Life is peculiar. One moment you’re challenging Jumanji: Welcome to the Jungle to be a better film, and the next moment you’re praising Hugh Jackman’s The Greatest Showman. What strange twists life takes during the holiday season.
The Greatest Showman is the first time I watched a film and felt like I was actually watching a Broadway show. From the sound to the way the musical scenes were shot, first-time director Michael Gracey made you felt like you were part of the show, and that is the magic of the stage.
Hugh Jackman carries the film as P.T. Barnum, Zac Efron compliments Jackman, and Zendaya is an emerging star. Jackman’s personality as Barnum is intoxicating. No matter what the world throws at him, Barnum is an industry disruptor. It is this element that gives the film a fast pace, as Barnum is like water, and keeps moving forward. The writers of the film (Jenny Bicks and Bill Condon), capture the spirit, Gracey sets up the cast for success, and Jackman unleashes his musical fury.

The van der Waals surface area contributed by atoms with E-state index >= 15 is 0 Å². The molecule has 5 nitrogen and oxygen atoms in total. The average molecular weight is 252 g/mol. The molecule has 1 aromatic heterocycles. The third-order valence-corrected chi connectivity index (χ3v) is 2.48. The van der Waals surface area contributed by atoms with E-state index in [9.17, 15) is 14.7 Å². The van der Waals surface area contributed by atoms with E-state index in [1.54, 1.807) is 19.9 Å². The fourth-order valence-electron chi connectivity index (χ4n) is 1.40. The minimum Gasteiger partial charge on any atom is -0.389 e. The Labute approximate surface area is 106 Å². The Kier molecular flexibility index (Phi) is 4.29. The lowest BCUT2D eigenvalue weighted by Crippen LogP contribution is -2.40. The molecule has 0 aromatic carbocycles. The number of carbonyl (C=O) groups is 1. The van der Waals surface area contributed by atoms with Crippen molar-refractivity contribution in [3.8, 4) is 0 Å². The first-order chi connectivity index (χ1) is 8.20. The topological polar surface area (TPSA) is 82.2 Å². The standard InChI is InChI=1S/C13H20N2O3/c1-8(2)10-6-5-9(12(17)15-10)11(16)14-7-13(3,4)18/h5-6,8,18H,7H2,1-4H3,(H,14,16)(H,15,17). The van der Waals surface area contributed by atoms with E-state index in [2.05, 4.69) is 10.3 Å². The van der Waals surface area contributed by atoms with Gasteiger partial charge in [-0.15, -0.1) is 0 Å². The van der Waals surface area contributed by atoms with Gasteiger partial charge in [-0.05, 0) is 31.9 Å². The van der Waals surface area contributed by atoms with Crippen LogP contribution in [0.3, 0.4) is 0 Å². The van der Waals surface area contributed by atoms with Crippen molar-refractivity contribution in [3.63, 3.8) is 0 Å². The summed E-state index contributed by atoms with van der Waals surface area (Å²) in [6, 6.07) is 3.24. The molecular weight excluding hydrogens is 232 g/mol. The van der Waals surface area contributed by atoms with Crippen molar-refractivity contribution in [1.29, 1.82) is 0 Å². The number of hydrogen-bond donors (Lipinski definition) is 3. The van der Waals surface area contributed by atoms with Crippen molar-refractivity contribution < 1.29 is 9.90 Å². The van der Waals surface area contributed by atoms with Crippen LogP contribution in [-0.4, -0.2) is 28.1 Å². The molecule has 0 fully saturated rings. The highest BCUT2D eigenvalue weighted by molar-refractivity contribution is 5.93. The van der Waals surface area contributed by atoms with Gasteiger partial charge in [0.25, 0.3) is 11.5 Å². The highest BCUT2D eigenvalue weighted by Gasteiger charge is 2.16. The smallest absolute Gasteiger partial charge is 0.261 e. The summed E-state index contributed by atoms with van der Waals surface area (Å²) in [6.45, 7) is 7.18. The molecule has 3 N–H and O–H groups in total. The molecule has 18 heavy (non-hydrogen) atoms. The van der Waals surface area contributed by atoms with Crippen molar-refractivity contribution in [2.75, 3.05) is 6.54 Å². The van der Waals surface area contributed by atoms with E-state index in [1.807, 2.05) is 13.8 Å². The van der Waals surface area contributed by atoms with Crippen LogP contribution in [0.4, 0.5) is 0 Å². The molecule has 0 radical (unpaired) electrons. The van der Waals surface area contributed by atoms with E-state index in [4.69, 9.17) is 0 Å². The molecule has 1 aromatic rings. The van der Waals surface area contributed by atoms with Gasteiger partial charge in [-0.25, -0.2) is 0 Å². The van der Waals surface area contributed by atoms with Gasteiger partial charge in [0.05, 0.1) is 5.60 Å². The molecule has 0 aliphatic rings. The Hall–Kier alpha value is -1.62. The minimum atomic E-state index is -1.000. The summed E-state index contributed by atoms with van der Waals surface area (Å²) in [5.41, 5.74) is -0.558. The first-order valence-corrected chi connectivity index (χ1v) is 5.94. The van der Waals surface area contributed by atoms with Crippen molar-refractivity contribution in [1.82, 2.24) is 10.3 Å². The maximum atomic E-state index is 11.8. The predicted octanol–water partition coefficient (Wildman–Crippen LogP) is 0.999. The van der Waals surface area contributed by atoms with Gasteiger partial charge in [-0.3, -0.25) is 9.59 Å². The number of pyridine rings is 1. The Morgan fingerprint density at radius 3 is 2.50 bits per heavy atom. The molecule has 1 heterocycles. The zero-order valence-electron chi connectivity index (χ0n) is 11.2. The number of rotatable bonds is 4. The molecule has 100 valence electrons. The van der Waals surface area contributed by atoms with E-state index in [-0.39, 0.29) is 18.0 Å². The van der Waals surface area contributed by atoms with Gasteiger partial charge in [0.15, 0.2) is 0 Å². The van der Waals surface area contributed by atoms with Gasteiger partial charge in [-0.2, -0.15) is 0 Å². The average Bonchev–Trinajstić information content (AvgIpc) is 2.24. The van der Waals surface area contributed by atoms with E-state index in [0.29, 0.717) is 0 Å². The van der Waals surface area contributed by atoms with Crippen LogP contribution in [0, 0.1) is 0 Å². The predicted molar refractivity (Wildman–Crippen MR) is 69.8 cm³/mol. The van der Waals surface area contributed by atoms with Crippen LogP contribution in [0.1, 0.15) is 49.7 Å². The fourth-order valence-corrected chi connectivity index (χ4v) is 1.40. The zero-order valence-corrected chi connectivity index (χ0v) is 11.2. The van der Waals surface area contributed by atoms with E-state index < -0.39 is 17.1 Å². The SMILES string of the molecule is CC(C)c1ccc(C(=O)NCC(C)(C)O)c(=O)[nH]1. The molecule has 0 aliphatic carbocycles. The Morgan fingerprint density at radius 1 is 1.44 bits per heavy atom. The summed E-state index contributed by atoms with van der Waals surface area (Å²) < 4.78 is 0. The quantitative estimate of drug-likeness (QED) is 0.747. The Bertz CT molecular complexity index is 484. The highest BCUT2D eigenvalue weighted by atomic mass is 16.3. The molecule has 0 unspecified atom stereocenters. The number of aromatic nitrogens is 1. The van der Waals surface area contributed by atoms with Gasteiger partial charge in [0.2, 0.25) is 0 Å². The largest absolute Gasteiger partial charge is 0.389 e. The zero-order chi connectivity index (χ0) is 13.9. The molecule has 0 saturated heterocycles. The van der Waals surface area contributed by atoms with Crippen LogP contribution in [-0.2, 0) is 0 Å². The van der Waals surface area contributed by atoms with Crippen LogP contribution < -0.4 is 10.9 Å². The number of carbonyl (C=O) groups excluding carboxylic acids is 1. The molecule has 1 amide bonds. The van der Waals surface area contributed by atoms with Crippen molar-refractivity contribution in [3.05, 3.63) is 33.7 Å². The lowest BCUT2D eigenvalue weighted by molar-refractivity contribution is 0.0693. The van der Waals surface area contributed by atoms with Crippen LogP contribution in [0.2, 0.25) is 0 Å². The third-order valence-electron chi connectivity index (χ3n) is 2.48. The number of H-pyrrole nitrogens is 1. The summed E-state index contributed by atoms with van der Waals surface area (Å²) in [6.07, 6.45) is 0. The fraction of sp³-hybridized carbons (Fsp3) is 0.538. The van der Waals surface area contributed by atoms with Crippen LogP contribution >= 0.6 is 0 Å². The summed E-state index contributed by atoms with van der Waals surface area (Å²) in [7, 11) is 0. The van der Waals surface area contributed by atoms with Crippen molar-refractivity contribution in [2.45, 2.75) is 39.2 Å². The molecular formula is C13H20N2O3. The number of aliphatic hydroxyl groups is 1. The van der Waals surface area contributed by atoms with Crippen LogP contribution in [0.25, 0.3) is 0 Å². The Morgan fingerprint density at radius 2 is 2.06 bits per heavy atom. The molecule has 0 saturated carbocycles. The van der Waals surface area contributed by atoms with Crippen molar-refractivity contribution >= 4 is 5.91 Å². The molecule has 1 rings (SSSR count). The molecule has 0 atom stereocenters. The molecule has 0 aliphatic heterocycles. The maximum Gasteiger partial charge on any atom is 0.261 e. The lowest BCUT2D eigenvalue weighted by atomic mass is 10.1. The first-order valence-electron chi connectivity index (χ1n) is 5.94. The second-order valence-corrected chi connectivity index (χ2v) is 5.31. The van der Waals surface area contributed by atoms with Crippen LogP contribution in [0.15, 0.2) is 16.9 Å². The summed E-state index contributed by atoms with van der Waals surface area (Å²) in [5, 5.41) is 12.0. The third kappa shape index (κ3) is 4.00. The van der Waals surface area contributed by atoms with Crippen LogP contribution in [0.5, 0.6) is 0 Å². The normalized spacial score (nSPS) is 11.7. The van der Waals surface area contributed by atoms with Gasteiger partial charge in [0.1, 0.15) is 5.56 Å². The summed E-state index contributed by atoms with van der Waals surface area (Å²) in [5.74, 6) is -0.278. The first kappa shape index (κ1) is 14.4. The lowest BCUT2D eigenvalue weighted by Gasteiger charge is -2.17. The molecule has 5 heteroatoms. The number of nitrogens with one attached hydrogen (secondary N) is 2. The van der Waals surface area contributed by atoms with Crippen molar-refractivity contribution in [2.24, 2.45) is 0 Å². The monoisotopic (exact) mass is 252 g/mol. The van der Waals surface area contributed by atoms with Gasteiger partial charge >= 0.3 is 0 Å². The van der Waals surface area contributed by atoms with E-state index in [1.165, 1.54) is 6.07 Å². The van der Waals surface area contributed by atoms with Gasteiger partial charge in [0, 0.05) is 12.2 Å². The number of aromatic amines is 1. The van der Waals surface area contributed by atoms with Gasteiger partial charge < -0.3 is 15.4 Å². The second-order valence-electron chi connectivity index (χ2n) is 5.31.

With all the praise mentioned above, it is the freak show that Barnum puts together that gives the film heart. Sam Humphrey as Tom Thumb owns his screen time, but Keala Settle as the bearded woman demands hers. Ripped from Netflix’s’ House of Cards, Paul Sparks has found his niche as a smug writer/journalist. Sparks plays the theater critic, and the scenes between Jackman and Sparks are riveting, with two actors doing what they do best.
In the world of CGI, the set design in the film is beautiful. The movie boasts an $80+ million budget, and you can see all the work that went into the sets. There is a painted backdrop at the beginning of the film that looked better than 90% of the CGI out there. It also just felt better and wasn’t as jarring as CGI combined with green screen can be at times.
The Greatest Showman is a perfect holiday film as it has something for everyone and family friendly; music, freaks, story, and charisma.